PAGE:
The female adder usually reproduces once every two years, returning to the site of hibernation towards the end of August or early September to give birth. The adder is viviparous, giving birth to between 3 and 18 live young which are initially encased in a membrane. After giving birth the female must feed intensively in order to build up sufficient reserves for hibernation (3). The young adders do not feed until the following year, but live off the yolk sac and fat reserves that they are born with. The adder reaches sexual maturity at three to four years of age.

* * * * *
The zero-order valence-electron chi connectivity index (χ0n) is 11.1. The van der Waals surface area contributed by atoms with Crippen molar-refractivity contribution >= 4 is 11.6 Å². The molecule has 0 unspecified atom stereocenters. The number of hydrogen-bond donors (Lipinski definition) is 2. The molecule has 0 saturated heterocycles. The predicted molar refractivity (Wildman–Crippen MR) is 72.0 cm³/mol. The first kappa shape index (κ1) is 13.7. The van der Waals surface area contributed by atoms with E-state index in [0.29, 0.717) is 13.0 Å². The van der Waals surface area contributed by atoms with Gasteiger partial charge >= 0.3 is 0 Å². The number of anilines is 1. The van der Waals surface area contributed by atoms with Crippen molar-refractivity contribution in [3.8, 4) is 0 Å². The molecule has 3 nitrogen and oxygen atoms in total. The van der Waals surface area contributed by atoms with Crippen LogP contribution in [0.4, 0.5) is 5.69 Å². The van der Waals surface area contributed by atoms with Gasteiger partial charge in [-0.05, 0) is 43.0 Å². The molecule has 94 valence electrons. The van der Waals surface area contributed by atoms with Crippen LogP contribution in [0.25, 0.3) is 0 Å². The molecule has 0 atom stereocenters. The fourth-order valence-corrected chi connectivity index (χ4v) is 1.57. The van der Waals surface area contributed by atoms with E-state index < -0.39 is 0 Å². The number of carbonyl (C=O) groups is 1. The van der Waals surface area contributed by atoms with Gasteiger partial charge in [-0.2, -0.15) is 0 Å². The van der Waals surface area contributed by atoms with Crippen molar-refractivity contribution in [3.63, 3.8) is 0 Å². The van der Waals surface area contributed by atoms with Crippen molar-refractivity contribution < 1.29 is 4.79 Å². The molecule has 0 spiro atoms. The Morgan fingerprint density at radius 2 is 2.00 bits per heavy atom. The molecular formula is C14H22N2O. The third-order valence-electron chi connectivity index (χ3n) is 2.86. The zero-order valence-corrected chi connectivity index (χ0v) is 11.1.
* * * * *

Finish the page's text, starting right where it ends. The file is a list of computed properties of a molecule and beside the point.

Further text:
The harvest mouse is the only British animal with a truly prehensile tail that can be used as a fifth limb. When wrapped around a stem it can act as a brake or anchor. This makes it very nimble travelling and feeding in stems of cereals and grasses. They have a remarkable ability to sense vibrations through the soles of their feet. Larger animals in the vicinity can be sensed by vibrations passing through the ground and up the plant on which the mouse is feeding.
The golden-ringed dragonfly is a very large dragonfly which is on the wing from May to September. It is a dragonfly of small, acidic streams in moorland and heathland and may be found away from its breeding sites. The female of this species is the UK's longest dragonfly because of her long ovipositor. Golden-ringed dragonflies are voracious predators, feeding on large insects such as damselflies, other dragonflies, wasps, beetles and bumblebees. They are fast, agile and powerful flyers.